Promoting your involvement in extracurricular activities helps your application stand out. Showing that you are an involved with other activities outside of the classroom makes your application look full and interesting. Are you involved with any school clubs or sports? Do you do any community service activities? Are you a member of the student counsel? If there is a space asking for extra-curricular, don't hesitate to put down all your activities. These are also things that you could bring up in your essay, as many scholarships require an essay over a certain topic or question.

Similar to the college application process, scholarships have requirements that must be fulfilled as well. There are some requirements that pertain to a certain GPA one must have in order to be eligible to apply to the school. For example, the Terri Bailey Memorial Scholarship requires a minimum GPA of 0, while the Marie M. Borden Scholarship requires a minimum GPA of 2.5. Some scholarships can even be renewed for continued financial support while you are in college, however they do ask that you maintain a certain GPA specific to that scholarship.

Many scholarships require, an essay, letters of recommendation, or financial information. Some also ask for a list of your extracurricular activities. Some also require that you be from a specific school or county. These are relatively normal items and criteria that shouldn't be too surprising. But some criteria for scholarships is extremely specific as to who is eligible. The HPC Blackwell & Associates Education Endowed Scholarship asks that the applicant be a "Member or family member of Hopewell Presbyterian church family (limited to children and grandchildren) (jccf.org) and the Karl Bradlyn Memorial Scholarship applicant should be a "Student with a physical or learning disability who has demonstrated advancement in academics and in personal life in overcoming his or her disability during high school and beyond" (jccf.org). Not all scholarships are as specific as these examples. The important thing is to not get overwhelmed. There is a scholarship out there for you, you just have to find it.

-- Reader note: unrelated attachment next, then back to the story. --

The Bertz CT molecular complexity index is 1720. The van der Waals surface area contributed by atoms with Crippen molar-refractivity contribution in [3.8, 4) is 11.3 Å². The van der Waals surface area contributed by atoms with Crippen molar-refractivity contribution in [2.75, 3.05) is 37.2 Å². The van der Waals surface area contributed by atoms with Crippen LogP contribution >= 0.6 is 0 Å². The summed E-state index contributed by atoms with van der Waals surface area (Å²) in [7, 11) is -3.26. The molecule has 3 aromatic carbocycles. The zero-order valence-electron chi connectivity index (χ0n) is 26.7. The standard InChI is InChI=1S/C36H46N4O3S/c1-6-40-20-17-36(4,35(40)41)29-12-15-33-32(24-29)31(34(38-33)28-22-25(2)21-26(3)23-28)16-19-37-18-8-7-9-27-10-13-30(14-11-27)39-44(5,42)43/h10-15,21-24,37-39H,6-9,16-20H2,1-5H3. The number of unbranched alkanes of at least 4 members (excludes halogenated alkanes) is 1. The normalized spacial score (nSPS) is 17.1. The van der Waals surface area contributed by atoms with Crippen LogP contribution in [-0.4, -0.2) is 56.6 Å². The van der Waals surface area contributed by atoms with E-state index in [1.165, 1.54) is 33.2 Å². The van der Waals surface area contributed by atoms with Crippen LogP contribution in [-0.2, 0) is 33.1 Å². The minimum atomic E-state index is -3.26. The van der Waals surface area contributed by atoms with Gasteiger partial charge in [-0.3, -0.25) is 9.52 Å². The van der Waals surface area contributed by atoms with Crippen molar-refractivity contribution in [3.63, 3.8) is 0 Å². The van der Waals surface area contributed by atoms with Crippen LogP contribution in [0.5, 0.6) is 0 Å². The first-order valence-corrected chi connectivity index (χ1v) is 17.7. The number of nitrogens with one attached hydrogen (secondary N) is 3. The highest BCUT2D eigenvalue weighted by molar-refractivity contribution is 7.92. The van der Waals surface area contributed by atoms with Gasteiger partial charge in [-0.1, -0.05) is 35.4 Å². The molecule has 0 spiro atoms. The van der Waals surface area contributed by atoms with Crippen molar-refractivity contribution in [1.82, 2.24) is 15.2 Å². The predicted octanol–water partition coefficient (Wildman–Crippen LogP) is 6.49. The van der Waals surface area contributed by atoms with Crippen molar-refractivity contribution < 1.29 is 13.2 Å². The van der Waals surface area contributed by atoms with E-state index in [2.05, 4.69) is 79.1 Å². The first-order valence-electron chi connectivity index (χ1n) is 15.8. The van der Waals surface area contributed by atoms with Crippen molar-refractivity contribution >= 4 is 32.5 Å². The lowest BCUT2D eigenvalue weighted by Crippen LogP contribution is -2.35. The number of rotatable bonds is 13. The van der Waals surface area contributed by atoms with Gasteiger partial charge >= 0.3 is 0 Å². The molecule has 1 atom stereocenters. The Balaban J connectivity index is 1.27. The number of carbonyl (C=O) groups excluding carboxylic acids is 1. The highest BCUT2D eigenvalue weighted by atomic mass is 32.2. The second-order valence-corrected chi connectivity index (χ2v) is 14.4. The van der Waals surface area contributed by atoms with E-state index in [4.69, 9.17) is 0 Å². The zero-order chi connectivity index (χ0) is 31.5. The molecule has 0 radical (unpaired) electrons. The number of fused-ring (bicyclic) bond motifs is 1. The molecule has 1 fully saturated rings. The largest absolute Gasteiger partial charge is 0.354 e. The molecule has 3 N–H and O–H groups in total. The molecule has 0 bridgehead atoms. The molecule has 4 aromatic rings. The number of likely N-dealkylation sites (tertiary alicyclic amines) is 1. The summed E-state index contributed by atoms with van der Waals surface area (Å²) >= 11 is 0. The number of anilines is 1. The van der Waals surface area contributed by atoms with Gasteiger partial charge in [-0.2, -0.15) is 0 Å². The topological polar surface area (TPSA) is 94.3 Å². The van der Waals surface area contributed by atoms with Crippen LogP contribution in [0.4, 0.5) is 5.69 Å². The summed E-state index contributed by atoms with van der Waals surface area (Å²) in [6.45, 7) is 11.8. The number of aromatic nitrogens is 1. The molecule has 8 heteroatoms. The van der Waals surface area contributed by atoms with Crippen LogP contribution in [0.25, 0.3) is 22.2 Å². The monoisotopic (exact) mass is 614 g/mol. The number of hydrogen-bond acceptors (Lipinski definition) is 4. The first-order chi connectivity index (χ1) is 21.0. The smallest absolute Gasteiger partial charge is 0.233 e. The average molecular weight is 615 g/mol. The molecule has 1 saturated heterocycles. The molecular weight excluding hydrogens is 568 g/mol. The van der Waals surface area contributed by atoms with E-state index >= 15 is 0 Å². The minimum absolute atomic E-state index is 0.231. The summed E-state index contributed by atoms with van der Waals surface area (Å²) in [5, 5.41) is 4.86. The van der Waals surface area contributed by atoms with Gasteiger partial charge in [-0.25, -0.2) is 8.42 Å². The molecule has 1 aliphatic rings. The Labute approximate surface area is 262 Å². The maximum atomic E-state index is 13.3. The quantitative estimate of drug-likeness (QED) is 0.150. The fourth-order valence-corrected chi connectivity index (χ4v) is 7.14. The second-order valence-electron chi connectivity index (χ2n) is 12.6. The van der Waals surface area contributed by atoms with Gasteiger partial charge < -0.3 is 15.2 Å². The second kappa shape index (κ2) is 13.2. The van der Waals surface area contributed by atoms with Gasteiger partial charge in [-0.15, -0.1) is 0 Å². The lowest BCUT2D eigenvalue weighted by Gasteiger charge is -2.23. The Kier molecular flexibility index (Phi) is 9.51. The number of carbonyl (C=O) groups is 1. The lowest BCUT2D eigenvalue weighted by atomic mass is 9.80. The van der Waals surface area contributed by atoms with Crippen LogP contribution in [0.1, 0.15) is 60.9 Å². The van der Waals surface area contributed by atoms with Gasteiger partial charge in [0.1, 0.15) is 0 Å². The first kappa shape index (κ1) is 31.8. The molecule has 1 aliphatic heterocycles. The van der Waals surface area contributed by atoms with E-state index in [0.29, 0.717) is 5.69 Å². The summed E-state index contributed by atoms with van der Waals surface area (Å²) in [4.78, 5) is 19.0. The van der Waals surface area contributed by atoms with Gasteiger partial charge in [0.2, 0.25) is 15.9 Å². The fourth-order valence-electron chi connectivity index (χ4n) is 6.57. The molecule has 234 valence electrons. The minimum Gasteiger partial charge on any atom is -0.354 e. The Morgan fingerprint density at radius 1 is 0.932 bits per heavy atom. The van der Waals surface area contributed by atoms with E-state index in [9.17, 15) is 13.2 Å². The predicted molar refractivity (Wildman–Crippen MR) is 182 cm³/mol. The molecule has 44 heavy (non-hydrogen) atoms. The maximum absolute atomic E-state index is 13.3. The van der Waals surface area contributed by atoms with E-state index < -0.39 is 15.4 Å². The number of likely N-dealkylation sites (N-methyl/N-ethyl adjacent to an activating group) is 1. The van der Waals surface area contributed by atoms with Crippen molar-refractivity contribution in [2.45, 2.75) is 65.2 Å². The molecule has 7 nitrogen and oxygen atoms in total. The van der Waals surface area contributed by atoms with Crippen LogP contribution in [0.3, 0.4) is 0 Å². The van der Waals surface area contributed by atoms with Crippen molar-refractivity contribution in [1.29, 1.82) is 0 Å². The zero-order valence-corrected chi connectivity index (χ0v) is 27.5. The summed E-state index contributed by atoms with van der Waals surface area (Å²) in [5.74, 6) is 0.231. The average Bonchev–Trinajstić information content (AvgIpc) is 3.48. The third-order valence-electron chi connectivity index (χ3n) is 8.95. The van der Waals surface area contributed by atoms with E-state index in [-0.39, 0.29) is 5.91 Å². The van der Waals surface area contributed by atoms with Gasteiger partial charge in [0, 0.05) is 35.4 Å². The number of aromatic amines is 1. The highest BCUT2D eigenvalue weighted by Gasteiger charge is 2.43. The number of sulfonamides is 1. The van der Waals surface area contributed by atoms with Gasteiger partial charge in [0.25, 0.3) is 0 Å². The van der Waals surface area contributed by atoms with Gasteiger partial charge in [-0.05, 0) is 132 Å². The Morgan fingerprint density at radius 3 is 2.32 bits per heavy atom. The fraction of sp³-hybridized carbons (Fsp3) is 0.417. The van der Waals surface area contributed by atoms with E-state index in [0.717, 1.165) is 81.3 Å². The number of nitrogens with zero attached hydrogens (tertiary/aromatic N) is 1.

Just like your homework assignments, scholarships have deadlines that they must be turned in by, no exceptions! Make sure you pay attention to when applications are due. All the scholarships on jccf.org have online applications that must be sent in electronically. This should go without saying, but make sure you're in an area with good WiFi. This will make the process of turning things in go faster and a lot smoother. If you are having someone write you a letter of recommendation, it is your responsibility to let them know the deadline, as well as doing a follow up with them at least week before it is due. Leave yourself plenty of time to get the applications filled out, and write essays.

Enjoy Yourself

You are entering a new and exciting chapter of your life, full of new adventures and challenges. Even though you may find yourself in stressful situations, you need to know that all of this will have a glorious pay off. You will learn more about yourself and what you want to do in the future. If you have any concerns about college or your future plans in general, talk to your teachers, guidance counselors, or parents/legal guardians. They are there to help.

I hope you all have wonderful learning experiences at your respective colleges and have a lot of fun along the way. Good luck!

A special thanks to our Platinum Community Partners!

Logo for Daily Journal SouthLogo for Hilliard LyonsLogo for Raymond JamesLogo for Johnson Memorial HealthLogo for AldersonLogo for Indiana Members Credit UnionLogo for Johnson County Farm Bureau